2017-09-07 / Other News

Violence, But No Fatalities, At This Year’s Caribbean Day Parade

By Linda Steinmuller

Photos by Lloyd Mitchell Photos by Lloyd Mitchell Monday marked the 50th anniversary of the West Indian Day Parade. The city beefed up security once again in an effort to reduce violence, which has marred the festivities in recent years. Although there were no fatalities this year, by the time the event concluded, three people were shot.

J’Ouvert, a pre-dawn celebration which takes place prior to the parade, is always a safety concern. The city took extra precautions this year, adding intense security checkpoints with metal detectors and changing the start time to 6 a.m. That didn’t stop two shootings that occurred near the parade route about an hour before J’Ouvert began.

Police reports said that a 38-year-old male was shot in his abdomen and a 34-year-old male was shot in his left thigh around 4:50 a.m. in front of 1692 Union Street, near Utica Avenue, about two blocks from the parade route. Both victims were taken to Kings County Hospital, treated and released. Police recovered two shell casings and a victim’s sneaker. As of press time, no arrests have been made, and the investigation is ongoing.

Later that day, a 22-year-old man was shot on Eastern Parkway, between Brooklyn and New York Avenues. The two-mile parade route runs along Eastern Parkway, between Schenectady Avenue and Grand Army Plaza. There was no description of the gunman, who fired shots around 4:45 p.m. The victim was taken to Kings County Hospital in stable condition.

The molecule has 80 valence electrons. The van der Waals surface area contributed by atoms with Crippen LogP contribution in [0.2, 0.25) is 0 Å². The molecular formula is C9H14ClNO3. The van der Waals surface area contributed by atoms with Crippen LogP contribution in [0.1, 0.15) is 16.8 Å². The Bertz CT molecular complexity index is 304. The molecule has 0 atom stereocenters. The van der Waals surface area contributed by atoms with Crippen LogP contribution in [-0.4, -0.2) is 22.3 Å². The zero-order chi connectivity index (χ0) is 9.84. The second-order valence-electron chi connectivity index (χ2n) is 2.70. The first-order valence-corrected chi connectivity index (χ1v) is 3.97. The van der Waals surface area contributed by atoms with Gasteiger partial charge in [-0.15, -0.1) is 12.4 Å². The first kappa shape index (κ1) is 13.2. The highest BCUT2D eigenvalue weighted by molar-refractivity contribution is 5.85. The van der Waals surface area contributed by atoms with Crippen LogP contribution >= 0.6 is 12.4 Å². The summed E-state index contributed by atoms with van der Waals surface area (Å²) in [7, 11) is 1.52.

There were two fatalities at last year’s parade. Tyreke Borel, 17, of East Flatbush was shot in the chest and Tiarah Poyau, 22, of East New York was shot in the face. Both tragedies occurred during a J’Ouvert celebration.

The city doubled the amount of officers on duty at the event after Carey Gabay, an aide to Governor Andrew Cuomo, was killed in gang crossfire during a 2015 J’Ouvert celebration.

Councilman Jumaane D. Williams, Deputy Leader, released the following statement on gun violence: “Incidents that occurred, particularly those that took place in Brooklyn near this year’s annual J’Ouvert and West Indian Carnival Parades, were indicative of the systemic gun violence that takes place year-round. We must continue discussions on how to make all the city’s celebrations safer. At the same time, I will continue to resist the knee-jerk reaction that Labor Day events make the city more violent than any other time of year.”

“Such pandering doesn’t require any critical thinking. It is more indicative of systemic attempts to attack cultural institutions of more color and to sell fear. In fact, there were more incidents of gun violence the previous weekends.”

“Every life that is lost each day to this epidemic is one too many. We cannot hope to turn the tide unless we systematically begin to address gun violence in our city by responding to these communities with more than law enforcement - we must continue to expand our multi-agency approach which addresses the underlying causes.”

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